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Read Esther 6

Mordecai Honored

That night the king could not sleep; so he ordered the book of the chronicles, the record of his reign, to be brought in and read to him. It was found recorded there that Mordecai had exposed Bigthana and Teresh, two of the king’s officers who guarded the doorway, who had conspired to assassinate King Xerxes.

“What honor and recognition has Mordecai received for this?” the king asked.

“Nothing has been done for him,” his attendants answered.

The king said, “Who is in the court?” Now Haman had just entered the outer court of the palace to speak to the king about impaling Mordecai on the pole he had set up for him.

His attendants answered, “Haman is standing in the court.”

“Bring him in,” the king ordered.

When Haman entered, the king asked him, “What should be done for the man the king delights to honor?”

Now Haman thought to himself, “Who is there that the king would rather honor than me?” So he answered the king, “For the man the king delights to honor, have them bring a royal robe the king has worn and a horse the king has ridden, one with a royal crest placed on its head. Then let the robe and horse be entrusted to one of the king’s most noble princes. Let them robe the man the king delights to honor, and lead him on the horse through the city streets, proclaiming before him, ‘This is what is done for the man the king delights to honor!’”

10 “Go at once,” the king commanded Haman. “Get the robe and the horse and do just as you have suggested for Mordecai the Jew, who sits at the king’s gate. Do not neglect anything you have recommended.”

11 So Haman got the robe and the horse. He robed Mordecai, and led him on horseback through the city streets, proclaiming before him, “This is what is done for the man the king delights to honor!”

12 Afterward Mordecai returned to the king’s gate. But Haman rushed home, with his head covered in grief, 13 and told Zeresh his wife and all his friends everything that had happened to him.

His advisers and his wife Zeresh said to him, “Since Mordecai, before whom your downfall has started, is of Jewish origin, you cannot stand against him—you will surely come to ruin!” 14 While they were still talking with him, the king’s eunuchs arrived and hurried Haman away to the banquet Esther had prepared.

Go Deeper

Today’s chapter gives us glimpses of God working behind the scenes to bring deliverance to the Jews. Despite the grand scheme Haman hatched to kill Mordecai and his people, God used the king’s sleepless night to accomplish His purposes. Apparently, daily events were recorded in a book. The king ordered the book read aloud, and “They found the written report of how Mordecai had informed on Bigthana and Teresh, two eunuchs who guarded the king’s entrance, when they planned to assassinate King Ahasuerus” (v. 2). The official records marked this event happening five years previously, but Mordecai had never been rewarded, and worse yet, he and his people were about to be wiped out.

The plan of Haman begins to unravel from here on a grand scale. Just when Haman is about to ask the king to hang Mordecai on the gallows he prepared, the king rewards Mordecai’s loyalty. “So Haman took the garment and the horse. He clothed Mordecai and paraded him through the city square, crying out before him–this is what is done for the man the king wants to honor” (v. 11). Mordecai, who had been driven by overwhelming grief to put on sackcloth and ashes and bitterly wail in the middle of the city, is now given honor and special recognition.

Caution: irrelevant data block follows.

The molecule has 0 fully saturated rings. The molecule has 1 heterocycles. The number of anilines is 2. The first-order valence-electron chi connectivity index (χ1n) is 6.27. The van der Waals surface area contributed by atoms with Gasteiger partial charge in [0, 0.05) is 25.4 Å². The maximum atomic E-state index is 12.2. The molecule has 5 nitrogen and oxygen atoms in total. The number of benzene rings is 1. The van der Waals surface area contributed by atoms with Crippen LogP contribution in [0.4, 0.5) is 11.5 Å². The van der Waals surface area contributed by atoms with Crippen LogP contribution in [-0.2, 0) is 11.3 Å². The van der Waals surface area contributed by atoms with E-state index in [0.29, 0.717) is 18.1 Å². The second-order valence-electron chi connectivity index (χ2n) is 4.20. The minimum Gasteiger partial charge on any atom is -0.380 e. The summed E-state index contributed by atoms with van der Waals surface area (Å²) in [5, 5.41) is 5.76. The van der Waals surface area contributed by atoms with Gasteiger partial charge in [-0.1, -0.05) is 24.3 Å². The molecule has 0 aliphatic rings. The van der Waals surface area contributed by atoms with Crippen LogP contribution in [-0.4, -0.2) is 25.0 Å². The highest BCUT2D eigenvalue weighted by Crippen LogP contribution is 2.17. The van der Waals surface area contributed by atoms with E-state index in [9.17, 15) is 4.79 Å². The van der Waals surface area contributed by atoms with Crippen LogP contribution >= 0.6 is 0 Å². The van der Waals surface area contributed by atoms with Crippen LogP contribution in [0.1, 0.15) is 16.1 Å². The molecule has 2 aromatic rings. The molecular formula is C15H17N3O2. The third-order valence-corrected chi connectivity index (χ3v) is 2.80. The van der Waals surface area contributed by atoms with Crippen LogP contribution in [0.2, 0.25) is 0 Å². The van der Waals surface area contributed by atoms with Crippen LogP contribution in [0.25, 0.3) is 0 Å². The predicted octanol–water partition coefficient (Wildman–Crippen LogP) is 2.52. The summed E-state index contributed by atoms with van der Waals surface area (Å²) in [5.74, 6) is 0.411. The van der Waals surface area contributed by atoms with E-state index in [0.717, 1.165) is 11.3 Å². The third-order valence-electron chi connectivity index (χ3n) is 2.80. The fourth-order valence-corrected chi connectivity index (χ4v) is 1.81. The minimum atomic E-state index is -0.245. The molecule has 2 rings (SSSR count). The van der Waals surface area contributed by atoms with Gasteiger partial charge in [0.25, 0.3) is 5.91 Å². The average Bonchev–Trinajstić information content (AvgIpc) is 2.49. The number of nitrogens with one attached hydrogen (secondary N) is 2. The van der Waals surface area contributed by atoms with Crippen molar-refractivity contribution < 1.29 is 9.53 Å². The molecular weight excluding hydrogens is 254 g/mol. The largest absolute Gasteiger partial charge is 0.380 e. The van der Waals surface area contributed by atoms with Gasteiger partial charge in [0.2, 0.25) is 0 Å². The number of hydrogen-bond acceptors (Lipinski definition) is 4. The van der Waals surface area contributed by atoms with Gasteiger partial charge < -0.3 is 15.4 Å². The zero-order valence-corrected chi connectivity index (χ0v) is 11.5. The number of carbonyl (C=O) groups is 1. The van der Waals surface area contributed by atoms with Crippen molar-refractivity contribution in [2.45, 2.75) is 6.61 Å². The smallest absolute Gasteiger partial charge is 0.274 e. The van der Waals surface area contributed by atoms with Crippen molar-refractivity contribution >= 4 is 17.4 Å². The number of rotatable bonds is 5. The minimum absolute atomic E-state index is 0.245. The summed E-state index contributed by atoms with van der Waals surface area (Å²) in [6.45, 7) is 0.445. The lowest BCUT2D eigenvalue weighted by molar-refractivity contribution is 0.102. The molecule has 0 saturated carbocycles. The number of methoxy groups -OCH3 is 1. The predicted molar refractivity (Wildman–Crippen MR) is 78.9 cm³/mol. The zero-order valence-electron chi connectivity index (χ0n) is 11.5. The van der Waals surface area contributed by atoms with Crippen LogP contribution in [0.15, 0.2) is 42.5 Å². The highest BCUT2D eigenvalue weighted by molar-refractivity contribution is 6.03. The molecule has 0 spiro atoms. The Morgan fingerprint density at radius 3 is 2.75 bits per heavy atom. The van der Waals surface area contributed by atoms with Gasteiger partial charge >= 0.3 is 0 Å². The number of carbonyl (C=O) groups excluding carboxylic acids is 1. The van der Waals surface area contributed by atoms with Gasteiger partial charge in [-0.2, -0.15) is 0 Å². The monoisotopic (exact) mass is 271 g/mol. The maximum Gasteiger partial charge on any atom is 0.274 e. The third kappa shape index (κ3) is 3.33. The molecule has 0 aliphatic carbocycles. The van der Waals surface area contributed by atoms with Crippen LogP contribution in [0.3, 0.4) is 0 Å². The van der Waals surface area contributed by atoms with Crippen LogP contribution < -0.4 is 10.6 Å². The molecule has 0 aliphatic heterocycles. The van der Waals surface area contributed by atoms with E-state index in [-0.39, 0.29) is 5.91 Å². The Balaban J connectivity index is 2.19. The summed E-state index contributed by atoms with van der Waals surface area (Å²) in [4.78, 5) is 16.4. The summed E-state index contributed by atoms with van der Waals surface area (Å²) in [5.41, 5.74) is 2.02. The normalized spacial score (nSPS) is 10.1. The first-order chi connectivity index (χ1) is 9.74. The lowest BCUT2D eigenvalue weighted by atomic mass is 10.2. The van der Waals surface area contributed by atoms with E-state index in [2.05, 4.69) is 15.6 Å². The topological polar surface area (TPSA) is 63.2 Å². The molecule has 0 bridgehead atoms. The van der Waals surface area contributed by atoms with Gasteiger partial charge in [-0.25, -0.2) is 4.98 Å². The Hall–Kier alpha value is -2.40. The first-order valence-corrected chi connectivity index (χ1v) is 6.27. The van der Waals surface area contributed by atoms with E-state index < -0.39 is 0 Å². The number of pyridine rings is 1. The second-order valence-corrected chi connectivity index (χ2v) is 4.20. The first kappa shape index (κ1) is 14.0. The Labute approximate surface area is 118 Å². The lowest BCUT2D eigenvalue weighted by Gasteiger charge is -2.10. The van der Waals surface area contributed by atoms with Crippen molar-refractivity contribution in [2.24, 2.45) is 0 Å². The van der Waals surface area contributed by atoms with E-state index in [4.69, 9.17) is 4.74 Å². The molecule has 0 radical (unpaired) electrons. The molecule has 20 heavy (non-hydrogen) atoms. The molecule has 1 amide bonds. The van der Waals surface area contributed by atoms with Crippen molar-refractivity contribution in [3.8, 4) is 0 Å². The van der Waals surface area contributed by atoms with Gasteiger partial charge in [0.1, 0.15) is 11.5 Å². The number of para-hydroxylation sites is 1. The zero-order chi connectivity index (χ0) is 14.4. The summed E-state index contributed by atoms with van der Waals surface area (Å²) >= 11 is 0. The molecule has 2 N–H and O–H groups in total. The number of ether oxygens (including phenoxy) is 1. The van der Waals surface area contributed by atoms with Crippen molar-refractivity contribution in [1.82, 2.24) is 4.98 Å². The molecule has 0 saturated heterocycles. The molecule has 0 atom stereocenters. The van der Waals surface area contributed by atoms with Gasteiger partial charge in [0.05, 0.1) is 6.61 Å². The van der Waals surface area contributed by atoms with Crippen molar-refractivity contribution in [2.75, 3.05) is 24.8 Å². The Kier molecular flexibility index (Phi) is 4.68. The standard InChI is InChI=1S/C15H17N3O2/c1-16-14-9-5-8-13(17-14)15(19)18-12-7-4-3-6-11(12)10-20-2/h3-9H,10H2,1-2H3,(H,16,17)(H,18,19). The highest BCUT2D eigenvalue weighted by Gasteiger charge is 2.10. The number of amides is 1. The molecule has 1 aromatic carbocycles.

And God is not finished yet! Mordecai’s period of mourning is about to be over. Isaiah 61:3 proclaims, “To provide for those who mourn in Zion, to give them a crown of beauty instead of ashes, festive oil instead of mourning, and splendid clothes instead of despair. And they shall be called righteous trees planted by the Lord, to glorify Him.” Hallelujah! Let this be a beacon of hope for us. Through every hard and sanctifying moment, our God is at work. In the waiting, the suffering, the surreal experiences we walk through, we are seen, known and loved by our Savior who gave His life for us.

Questions

  1. Haman’s life was riddled with pride and selfish ambition. Where have these destructive forces crept into your life? Confess this to your Life Group. 
  2. Mordecai modeled faithfulness despite his circumstances. Who do you know that is living out their faith intentionally, despite the odds? Make a point to tell them this week and encourage them on their journey.
  3. Write down/journal 3 things that remind you of God’s sovereignty in your life. Turn them into a prayer of thanksgiving to Him.

Dig Deeper

Check out this article that explores what the Bible says about false accusations.

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1 thought on “Esther 6”

  1. Proverbs 16:18 -18 states “Pride goes before destruction, a haughty spirit before a fall. Better to live humbly with the poor than share plunder with the proud.” Pride and fear of the Lord cannot come-exist. Today, I will humble myself before the Lord submitting to Him in reverence, because I desperately need Him. He alone is to be exalted. Let’s learn what NOT to do from Haman’s example. 1 Peter 5:5-6 declares “God resists the proud but gives grace to the humble. Therefore, humble yourselves under the mighty hand of God, that He May exalt you in due time.”

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